Gastric Cancer: the Roles of Diet, Alcohol Drinking, Smoking and Helicobacter pylori in Northeastern Thailand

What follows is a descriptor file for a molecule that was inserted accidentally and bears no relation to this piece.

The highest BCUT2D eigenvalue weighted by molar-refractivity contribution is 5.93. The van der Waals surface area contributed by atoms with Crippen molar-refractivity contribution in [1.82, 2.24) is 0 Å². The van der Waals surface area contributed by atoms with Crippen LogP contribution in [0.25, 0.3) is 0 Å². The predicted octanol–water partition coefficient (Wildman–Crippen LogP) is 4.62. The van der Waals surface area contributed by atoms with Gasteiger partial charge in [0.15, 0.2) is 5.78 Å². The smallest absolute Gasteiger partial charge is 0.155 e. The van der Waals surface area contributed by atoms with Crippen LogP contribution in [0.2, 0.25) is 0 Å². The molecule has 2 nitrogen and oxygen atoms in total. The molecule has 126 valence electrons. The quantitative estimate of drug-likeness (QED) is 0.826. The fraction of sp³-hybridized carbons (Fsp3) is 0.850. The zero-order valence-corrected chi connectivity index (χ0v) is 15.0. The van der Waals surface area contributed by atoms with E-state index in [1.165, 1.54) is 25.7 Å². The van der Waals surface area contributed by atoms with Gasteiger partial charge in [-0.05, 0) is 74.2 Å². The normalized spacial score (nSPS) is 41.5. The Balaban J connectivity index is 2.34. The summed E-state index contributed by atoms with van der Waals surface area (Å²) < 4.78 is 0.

The incidence of gastric cancer in the countries of South East Asia is variable, ranging from age-standardized ‍rates of 20.9/105 (men) and 10.4/105 (women) in Hanoi, Vietnam to 4.1/105 (men) and 2.1/105 (women) in Khon Kaen, ‍Thailand. The reasons for these differences are unknown. Possible explanations are differences in dietary habits, ‍alcohol drinking, smoking and/or the prevalence of infection with Helicobacter pylori (H. pylori). A case-control ‍study was conducted in Khon Kaen, Thailand, to study the role of these factors in gastric cancer carcinogenesis. 131 ‍gastric cancer cases and 262 matched controls were recruited for the study. Information on dietary habits, alcohol ‍drinking and smoking were collected by a structured questionnaire. Blood samples were available from 111 cases ‍and 232 controls for H. pylori assay. Using an unconditional logistic regression model controlling for age and sex, we ‍assessed the effects of dietary habits, alcohol drinking, smoking and H. pylori infection on the risk of gastric cancer. ‍A high intake of salt (OR=1.8; 95%CI 1.1-3.0) and fermented foods (OR=1.9; 95%CI 1.1-3.3) was found to be ‍associated with an increased risk. Preference for spicy food was not associated with gastric cancer risk in this ‍population. Although there were negative associations between gastric cancer and vegetable and fruit intake, they ‍were rather weak (OR 0.8 for both) and non significant. There were also weak (non-significant) associations with ‍smoking and alcohol consumption, and no association with H. pylori infection (OR=0.6; 95%CI 0.4-1.0). Infection of ‍H. pylori was associated with various indicators of crowding. ‍